May 20, 2015

P4Python and the “with” Statement

Version Control

Python 2.5 gained the with statement in 2005, implementing PEP 343. The statement was designed to factor out the use of try-finally blocks and is often used to control the use of resources. A standard idiom, for example, is to use a with block when opening a file:

  with open(“somefile.txt”,”r”) as f:
	  content =

As soon as you leave the block opened by the with statement, the resource (in this case the file handle) gets closed, even in the case of exceptions.

To facilitate this, the resource needs to implement two methods: __enter__() and __exit__(), either explicitly or through the help of a context manager, usually with the annotation @contextmanager.

If you look through, the Python part wrapper of P4Python, you’ll find both the __enter__() and __exit__() methods as well as several context managers implemented. And you might ask yourself: what are they good for? The answer is that they allow you to write this:

    with p4.connect():

This snippet will close the connection to the server as soon as the block is finished. Methods annotated with @contextmanager are listed here:

Methods tagged with @contextmanager
while_tagged(t)Run code in block either tagged or untagged
at_exception_level(e)Run code at the specified exception handling
using_handler(h)Run code using the specified OutputHandler
saved_context(**kargs)Run code with modified context, for example different user or workspace
temp_client(prefix, template)Create a temporary client, run code with this client

In all cases, the original values are restored when the block is left.

For individual statements you don’t actually need any of these as all run() commands support the use of keyword arguments to override set values. For example, the following three statements are equivalent:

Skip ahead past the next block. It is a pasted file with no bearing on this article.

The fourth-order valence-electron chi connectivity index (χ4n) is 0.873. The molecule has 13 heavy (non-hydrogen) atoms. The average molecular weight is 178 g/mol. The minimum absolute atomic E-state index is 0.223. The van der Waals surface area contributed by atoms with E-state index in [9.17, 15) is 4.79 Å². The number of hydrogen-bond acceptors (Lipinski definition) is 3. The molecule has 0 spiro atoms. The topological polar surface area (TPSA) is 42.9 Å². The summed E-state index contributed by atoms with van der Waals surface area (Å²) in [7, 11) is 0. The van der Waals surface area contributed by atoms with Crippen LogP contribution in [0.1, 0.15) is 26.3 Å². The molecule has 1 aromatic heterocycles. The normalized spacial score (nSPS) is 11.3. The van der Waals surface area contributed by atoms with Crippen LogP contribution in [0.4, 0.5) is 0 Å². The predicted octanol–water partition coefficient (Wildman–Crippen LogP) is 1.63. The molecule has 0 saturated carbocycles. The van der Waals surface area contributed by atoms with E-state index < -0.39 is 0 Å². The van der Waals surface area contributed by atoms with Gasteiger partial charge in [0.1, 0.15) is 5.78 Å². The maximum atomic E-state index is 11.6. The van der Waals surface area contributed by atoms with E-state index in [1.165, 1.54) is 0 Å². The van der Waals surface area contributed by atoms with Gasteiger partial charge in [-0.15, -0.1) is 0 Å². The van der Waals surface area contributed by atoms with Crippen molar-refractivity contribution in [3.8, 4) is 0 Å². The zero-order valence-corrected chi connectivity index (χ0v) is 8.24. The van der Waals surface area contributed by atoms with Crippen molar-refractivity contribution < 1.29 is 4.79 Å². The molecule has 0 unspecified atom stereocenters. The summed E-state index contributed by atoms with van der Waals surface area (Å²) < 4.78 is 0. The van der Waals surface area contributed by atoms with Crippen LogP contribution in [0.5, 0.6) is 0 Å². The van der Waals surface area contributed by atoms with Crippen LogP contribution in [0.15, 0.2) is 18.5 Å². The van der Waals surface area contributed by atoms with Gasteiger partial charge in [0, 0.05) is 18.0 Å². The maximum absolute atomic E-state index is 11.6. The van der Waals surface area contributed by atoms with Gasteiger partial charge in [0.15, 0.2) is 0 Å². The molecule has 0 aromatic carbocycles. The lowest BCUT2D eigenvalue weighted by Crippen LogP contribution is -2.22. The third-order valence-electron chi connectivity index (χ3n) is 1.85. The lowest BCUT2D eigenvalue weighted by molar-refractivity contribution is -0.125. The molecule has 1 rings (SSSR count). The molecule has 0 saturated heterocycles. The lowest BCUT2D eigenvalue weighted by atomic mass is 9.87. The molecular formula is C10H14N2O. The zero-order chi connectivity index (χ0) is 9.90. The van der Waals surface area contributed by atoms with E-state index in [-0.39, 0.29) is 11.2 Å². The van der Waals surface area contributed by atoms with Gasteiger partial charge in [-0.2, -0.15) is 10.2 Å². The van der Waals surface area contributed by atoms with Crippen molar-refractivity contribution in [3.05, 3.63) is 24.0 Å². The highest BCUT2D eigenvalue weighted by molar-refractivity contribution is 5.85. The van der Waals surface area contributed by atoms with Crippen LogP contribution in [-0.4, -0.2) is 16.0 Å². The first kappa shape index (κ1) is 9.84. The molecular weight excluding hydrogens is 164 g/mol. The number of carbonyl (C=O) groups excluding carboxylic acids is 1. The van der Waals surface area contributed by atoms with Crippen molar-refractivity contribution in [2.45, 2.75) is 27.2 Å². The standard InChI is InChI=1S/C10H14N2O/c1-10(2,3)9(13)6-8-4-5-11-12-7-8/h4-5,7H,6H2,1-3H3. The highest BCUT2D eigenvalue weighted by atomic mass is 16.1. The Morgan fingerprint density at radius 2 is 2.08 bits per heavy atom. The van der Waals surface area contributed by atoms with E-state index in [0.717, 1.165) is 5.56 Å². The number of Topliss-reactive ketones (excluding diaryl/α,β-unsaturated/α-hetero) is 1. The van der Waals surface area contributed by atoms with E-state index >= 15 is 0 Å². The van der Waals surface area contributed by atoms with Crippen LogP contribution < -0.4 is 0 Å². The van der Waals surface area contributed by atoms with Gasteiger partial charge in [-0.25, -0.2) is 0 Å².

# Explicit
  saved = p4.exception_level
  p4.exception_level = 0
	p4.exception_level = saved

# Using with statement
  with p4.at_exception_level(0):

# Using keyword argument
  p4.run_sync(“...”, exception_level=1)

I’ll let you be the judge of which statement you prefer☺. 

Oh, in case you wondered: p4.temp_client() returns (technically yields) the workspace, so you can write this:

  with p4.temp_client(“temp”, template_ws) as ws:
	p4.run_sync() # uses the temporary workspace

The new workspace is automatically assigned to p4.client, so you can immediately work in the new workspace. The view and options of the new workspace are copied from the supplied template workspace. Note well that p4.cwd is still pointing to your current working directory instead of the temporary workspace root, but I will fix this in the next release.

After completion, the workspace is reset to the original workspace, and the temporary workspace is deleted on the server and wiped from your local disk. The prefix (here “temp”) is handy if you run a spec depot and use a SpecMap to exclude certain workspaces from being preserve (look at this great post by Bryan Pendleton for more details).

Happy hacking!